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A Culture of Repression and Neglect 

Rachael Bedard
The inaction of Jordan Neely’s fellow passengers underscores the mistrust pervading our public spaces. We see a city operating with the fearful logic of a jail.

Alexi Rosenfeld/Getty Images

NYPD officers waiting inside the Broadway-Lafayette subway station ahead of a vigil for Jordan Neely, who was killed by another passenger on an F train, New York City, May 08, 2023

On May 1 in New York City, a twenty-four-year-old white ex-Marine named Daniel Penny choked a thirty-year-old Black man named Jordan Neely to death on the F train as it headed toward the Broadway-Lafayette station. Neely was a street performer known for his skilled Michael Jackson impersonation. He was also mentally ill, homeless, and had been frequently jailed. In the moments before he was killed, he was upset: crying, yelling that he was hungry and sick of living the way he was.

Neely’s behavior on the F train that day made some of his fellow passengers uneasy. According to a witness named Juan Alberto Vasquez, he said that he was so desperate, he didn’t care if he spent his life in prison. I don’t know how Neely expressed these words, but I can imagine, had I been a passenger, feeling alarmed by them; I can see how they might have been construed as a warning that he was willing to do something that would lead to a life behind bars. At one point he removed his jacket and threw it on the floor. “When he raised his jacket, that’s when people panicked a little,” Vasquez later told Curbed, “and those who were around him moved.” Others stayed near, Vasquez said. They kept “standing, watching him.”

None of the careful reporting about what happened on that train car suggests that Neely gestured explicitly toward hurting anyone. He didn’t have a weapon. One might have worried that he could have, but he didn’t. His instability was a precursor to violence—but only violence against him. He yelled about his own misery, and then he was killed.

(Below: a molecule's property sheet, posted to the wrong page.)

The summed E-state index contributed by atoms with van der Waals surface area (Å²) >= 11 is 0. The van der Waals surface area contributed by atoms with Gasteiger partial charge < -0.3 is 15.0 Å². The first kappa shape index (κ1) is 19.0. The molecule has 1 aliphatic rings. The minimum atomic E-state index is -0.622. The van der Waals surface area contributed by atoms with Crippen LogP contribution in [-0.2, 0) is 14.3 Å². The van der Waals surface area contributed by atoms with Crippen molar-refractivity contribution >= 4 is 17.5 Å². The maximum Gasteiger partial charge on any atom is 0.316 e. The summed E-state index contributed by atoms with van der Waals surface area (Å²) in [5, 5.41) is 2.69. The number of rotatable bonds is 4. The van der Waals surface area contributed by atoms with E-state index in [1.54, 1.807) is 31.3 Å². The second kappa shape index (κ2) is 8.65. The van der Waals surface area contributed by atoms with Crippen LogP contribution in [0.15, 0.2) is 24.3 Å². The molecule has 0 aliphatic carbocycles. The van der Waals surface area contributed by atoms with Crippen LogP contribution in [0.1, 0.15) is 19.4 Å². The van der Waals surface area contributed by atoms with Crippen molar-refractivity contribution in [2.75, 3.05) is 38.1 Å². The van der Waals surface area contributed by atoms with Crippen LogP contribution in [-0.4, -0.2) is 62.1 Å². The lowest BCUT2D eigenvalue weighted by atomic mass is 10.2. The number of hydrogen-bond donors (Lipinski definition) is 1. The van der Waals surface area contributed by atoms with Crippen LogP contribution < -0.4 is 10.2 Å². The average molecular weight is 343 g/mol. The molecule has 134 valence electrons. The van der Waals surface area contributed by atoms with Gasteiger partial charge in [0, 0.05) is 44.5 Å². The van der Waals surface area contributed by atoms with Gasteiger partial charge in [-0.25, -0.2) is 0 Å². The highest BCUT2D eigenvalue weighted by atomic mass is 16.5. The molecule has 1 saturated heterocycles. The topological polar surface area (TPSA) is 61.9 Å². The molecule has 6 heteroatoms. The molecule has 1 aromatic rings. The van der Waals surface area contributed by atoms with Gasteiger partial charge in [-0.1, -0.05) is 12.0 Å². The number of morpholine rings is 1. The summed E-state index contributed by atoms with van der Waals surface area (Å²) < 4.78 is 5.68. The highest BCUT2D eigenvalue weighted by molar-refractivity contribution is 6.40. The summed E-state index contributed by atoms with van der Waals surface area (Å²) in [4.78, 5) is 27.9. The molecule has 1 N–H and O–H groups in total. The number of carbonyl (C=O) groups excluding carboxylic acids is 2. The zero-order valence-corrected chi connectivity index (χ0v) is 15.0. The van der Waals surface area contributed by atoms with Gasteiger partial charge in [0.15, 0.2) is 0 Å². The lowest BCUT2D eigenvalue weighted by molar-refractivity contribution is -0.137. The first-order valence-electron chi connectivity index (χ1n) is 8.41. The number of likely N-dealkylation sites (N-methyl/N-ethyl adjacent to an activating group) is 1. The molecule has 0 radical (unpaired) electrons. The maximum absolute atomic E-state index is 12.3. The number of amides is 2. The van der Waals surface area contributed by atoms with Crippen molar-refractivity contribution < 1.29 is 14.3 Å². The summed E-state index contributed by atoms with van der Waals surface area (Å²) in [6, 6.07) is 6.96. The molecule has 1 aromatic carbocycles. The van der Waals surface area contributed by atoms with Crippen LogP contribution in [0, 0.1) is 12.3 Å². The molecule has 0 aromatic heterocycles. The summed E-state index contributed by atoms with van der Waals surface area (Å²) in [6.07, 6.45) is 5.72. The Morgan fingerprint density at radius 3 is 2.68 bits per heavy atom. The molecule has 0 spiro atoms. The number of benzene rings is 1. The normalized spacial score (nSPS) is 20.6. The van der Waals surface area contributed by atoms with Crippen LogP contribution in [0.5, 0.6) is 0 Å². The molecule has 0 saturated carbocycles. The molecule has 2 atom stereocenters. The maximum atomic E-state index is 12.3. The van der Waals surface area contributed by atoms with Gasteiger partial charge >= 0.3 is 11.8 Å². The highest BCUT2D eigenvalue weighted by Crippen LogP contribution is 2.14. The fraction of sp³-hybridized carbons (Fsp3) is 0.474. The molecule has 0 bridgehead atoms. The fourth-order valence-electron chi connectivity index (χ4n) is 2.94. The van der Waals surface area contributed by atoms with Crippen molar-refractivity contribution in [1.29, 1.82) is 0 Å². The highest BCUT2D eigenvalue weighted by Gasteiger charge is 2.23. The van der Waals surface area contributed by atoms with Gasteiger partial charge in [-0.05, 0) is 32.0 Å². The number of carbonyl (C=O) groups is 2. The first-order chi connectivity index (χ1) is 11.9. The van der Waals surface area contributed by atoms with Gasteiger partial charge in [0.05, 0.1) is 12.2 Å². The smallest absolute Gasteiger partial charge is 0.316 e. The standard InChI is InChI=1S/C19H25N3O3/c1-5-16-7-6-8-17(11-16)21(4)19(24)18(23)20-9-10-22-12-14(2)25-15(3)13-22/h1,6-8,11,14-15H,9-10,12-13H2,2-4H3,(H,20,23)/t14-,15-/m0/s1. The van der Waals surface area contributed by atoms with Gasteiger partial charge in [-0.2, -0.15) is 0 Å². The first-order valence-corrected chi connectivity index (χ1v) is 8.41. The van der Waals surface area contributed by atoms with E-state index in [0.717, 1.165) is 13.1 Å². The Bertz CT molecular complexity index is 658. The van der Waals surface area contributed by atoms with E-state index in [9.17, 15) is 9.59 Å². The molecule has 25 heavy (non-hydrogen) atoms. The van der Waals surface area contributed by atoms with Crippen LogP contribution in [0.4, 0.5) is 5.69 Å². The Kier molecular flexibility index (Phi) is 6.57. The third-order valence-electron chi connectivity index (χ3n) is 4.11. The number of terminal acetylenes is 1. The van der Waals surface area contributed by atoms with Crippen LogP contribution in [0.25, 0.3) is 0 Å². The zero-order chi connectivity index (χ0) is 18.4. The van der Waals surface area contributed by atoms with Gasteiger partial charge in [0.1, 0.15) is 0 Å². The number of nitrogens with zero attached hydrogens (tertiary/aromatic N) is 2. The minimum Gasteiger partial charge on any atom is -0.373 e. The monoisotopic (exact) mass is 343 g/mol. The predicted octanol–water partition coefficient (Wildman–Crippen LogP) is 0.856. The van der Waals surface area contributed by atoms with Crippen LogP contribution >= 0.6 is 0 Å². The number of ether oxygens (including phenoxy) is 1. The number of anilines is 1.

When Penny tackled Neely to the ground, none of the riders on the car seem to have asked him to let go. “It seemed like the other people who were there, who had already grasped what was going on, were like, ‘This guy is protecting us,’” another witness told Nick Pinto, a reporter for the local news website Hell Gate. “Maybe it’s like mob mentality, but the vibe, there was no real disagreement. There was consensus that this was the right thing to do.” A friend of Penny’s told The New York Times, “Knowing Danny and knowing his intentions, it was to help others around him.” After initial questioning, the NYPD let Penny leave. Ten days later, he still has not been arrested and charged with any offense.

In the immediate aftermath of the incident, politicians and media outlets have focused largely on how Neely ended up in dire straits on the F train that day. But Neely’s killing also exposes other crises. We ought to wonder not only what led a person in desperate circumstances toward such a public outburst but also what informed Penny’s impulse to attack him, and how a consensus of inaction seems to have coalesced so quickly among Neely and Penny’s fellow passengers. Why did everyone stand around and let this happen? What was Penny thinking, and why did some riders help hold Neely down? This, to me, is the crisis that results when an atmosphere of fear interacts with the logic of law enforcement, which holds that quick-trigger use of force is always justified by what might have happened, even if it bears little resemblance to what actually did. If something seems like it might be dangerous, the thinking goes, a person is warranted in acting first and sorting out the truth later. 


Vasquez, a freelance journalist, filmed a portion of the incident. In the nearly four-minute video, Penny holds Neely on the train floor with the assistance of another male passenger. Neely struggles for a while, and the men fight to hold him more firmly. Neely grimaces. A woman in a leather jacket tentatively tries to step around them but can’t get by; resigned, she moves behind where the men are writhing on the ground and watches from there. Someone yells that the cops should be called. A man in a yellow jacket and a Supreme backpack then enters the frame and points out that Neely has defecated on himself. “You gonna kill him now,” he says. The man assisting the marine assures the man in the yellow jacket that Neely had already defecated before they tackled him. “That’s old, that’s old,” he says calmly. The guy in the yellow jacket echoes doubtfully, “That’s old?”

By two and a half minutes into the video, Neely’s body is lifeless. The man holding Neely’s arm assures the person in the yellow jacket that Penny has stopped squeezing Neely’s neck. A new voice is heard suggesting that they turn Neely over so he doesn’t choke on his own spit. “Once they defecate, you gotta let them go,” the man in the yellow jacket says. Someone else says that Neely will probably be fine. The woman in the leather jacket is still hovering behind the men as they stand up and back away.